The Colorado defense forced a punt on the Cornhuskers’ next drive, but only after Nebraska got the ball out to midfield. After an exchange of punts, the Cornhuskers to set up shop at the Nebraska 49-yard line. After gaining one first down, the Cornhuskers faced a third-and-eight at the Buff 34. Quarterback Cody Green threw an incomplete pass, forcing a fourth down … but … the Buffs were called for an offsides penalty, giving the Cornhuskers new life. After Rex Burkhead gained three yards and a first down, the Cornhuskers pulled out a trick play of their own. Burkhead pulled up on a sweep, throwing the ball downfield to wide receiver Brandon Kinnie, who took the ball in for a 26-yard touchdown with just 49 seconds to play before halftime.

Halftime score: Nebraska 17, Colorado 3.

All season long, the third quarter was the Buffs’ best quarter. Colorado had out-scored the opposition 94-57, and had out-gained its opponents 1,328 yards to 1,001). As a result, Buff fans had good reason to believe that Colorado, who would receive the second half kickoff for the first time in recent memory, could still make a game of it.

Then the Cody Hawkins of 2010 reverted to the Cody Hawkins of 2007-09.

On the third play of the second half, Hawkins was intercepted by Nebraska safety DeJon Gomes, who returned the pick to the Colorado 43 yard line. Five plays later, Cody Green hit Brandon Kinnie for a 16-yard touchdown, and the score, quite suddenly, was 24-3.

On the second play of the ensuing drive, Cody Hawkins threw his second interception in as many passes, with Nebraska Eric Hagg doing the honors, returning the ball 26 yards to the Colorado four yard line. On the next play, Rex Burkhead hit his second touchdown pass of the game, this time to tight end Kyler Reed, and the rout was on.

Less than five minutes into the second half, and the score had gone from 17-3 to 31-3. Game over.

To the Buffs’ credit, the offense did respond on its next possession. After two penalties placed the Buffs in the precarious position of a first-and-25 at their five yard line, Cody Hawkins hit Rodney Stewart for 17 yards, then Scotty McKnight for six more. Aided by a personal foul on Jared Crick of Nebraska, the Buffs had new life. A six yard run by Will Jefferson took the Buffs to midfield, where Cody Hawkins hit freshman wide receiver Will Jefferson for a 50-yard touchdown.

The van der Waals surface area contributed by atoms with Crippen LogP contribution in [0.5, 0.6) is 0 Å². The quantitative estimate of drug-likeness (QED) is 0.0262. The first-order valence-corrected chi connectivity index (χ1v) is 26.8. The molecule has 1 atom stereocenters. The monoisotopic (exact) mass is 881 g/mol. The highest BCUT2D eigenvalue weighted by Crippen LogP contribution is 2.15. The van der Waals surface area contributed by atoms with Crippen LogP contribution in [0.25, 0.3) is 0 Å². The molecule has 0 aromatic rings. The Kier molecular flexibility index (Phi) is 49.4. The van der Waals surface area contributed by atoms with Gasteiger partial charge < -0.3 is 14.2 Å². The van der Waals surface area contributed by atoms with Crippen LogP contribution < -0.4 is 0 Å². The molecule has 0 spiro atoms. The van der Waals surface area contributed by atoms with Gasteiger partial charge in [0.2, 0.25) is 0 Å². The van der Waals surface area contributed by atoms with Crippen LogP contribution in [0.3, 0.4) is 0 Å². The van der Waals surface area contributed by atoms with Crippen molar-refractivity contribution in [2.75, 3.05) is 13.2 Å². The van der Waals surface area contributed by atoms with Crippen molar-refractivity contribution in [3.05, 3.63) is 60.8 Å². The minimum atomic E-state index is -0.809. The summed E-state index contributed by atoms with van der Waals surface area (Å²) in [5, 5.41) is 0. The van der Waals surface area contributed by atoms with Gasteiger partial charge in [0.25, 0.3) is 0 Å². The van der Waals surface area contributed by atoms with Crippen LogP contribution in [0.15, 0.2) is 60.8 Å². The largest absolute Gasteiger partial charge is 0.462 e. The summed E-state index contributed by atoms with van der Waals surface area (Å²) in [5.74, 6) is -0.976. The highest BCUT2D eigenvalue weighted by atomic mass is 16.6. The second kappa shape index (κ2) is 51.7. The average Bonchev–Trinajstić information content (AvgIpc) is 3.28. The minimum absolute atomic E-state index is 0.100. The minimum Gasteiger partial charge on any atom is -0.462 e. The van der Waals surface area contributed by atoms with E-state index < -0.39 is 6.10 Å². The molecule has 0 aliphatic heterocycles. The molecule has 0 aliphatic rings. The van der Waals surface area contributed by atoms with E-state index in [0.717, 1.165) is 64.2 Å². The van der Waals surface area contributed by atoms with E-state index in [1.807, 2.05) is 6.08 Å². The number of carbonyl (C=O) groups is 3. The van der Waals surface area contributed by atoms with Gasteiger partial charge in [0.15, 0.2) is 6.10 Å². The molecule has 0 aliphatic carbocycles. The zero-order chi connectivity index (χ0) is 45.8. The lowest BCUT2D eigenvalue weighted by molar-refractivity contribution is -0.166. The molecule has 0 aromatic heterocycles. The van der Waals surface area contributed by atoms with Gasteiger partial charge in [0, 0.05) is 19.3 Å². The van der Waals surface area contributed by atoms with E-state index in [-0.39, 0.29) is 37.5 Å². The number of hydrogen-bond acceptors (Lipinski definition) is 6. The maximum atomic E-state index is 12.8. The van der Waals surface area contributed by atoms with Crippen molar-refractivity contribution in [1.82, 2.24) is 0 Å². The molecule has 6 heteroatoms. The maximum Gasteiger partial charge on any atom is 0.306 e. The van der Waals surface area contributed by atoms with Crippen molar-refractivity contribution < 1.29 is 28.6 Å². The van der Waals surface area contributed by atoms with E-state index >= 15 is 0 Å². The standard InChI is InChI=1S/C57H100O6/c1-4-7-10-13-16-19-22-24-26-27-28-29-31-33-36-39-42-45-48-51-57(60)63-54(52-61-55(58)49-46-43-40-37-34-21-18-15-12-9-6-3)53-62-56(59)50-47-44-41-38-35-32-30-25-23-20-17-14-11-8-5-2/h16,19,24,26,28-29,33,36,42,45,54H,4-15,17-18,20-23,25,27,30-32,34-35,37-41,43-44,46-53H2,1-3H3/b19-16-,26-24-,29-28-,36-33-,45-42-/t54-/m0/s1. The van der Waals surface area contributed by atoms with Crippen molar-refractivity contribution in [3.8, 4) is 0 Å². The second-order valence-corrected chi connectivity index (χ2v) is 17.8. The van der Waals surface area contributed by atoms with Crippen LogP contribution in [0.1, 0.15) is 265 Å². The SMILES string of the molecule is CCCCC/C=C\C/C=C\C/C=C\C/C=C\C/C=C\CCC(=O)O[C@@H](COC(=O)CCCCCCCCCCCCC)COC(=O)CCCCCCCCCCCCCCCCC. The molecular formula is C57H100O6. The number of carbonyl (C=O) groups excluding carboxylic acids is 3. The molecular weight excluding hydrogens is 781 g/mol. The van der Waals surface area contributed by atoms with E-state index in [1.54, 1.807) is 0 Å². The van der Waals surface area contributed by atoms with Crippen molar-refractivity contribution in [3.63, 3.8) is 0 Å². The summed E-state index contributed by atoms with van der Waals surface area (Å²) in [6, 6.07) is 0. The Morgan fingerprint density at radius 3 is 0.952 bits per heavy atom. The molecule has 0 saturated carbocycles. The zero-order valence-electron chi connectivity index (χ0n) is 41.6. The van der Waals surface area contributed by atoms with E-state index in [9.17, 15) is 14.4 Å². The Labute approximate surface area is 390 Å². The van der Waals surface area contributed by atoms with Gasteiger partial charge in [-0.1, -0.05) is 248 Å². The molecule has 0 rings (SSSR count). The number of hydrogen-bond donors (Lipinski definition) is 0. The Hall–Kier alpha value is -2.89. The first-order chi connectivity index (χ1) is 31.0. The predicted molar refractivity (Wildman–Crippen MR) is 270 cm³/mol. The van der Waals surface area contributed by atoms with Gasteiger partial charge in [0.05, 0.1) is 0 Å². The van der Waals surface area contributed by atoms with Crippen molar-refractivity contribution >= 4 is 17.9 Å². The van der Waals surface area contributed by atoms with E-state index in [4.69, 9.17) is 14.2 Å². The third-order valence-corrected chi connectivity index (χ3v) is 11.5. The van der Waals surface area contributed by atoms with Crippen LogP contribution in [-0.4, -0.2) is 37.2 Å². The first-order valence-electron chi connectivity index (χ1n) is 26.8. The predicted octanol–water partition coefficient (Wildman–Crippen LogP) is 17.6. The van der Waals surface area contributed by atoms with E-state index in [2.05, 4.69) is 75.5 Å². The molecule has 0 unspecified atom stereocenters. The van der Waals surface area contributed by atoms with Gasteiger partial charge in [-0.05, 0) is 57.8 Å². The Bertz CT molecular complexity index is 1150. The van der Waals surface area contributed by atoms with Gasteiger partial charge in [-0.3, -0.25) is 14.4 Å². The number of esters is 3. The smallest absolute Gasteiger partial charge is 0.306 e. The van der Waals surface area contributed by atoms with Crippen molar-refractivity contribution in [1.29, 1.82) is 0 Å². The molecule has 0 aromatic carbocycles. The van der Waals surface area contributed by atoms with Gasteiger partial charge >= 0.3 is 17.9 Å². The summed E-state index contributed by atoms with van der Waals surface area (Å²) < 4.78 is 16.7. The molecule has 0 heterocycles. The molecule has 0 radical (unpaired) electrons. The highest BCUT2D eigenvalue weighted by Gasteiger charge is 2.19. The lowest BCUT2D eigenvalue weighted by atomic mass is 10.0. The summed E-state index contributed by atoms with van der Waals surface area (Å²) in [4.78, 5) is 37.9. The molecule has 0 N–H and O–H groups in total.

Nebraska 31, Colorado 10.

Down three scores, the Buffs attempted an onsides kick, but the attempt by Aric Goodman was unsuccessful. Taking over at the Colorado 46-yard line, Nebraska took nine plays to respond. Cody Green hit on his second touchdown pass of the day, hitting Kyler Reed for a two yard touchdown and a 38-10 lead.

Still, the Buffs were not quite done, going 79 yards in nine plays on their next drive. On the final play of the third quarter, Cody Hawkins hit sophomore wide receiver Will Jefferson for 29 yards and a touchdown. Nebraska 38, Colorado 17.

The third quarter had, on paper, been good to Colorado. The Buffs out-gained the Cornhuskers, 151 yards to 93, had seven first downs to five for Nebraska, and actually held the ball for more time (7:47 to 7:07). However, thanks to two interceptions and an onsides kick, the Nebraska offense did not run a single play in the third quarter on their own side of the field. The result? A 21-14 quarter for Nebraska, and a commanding 38-17 lead.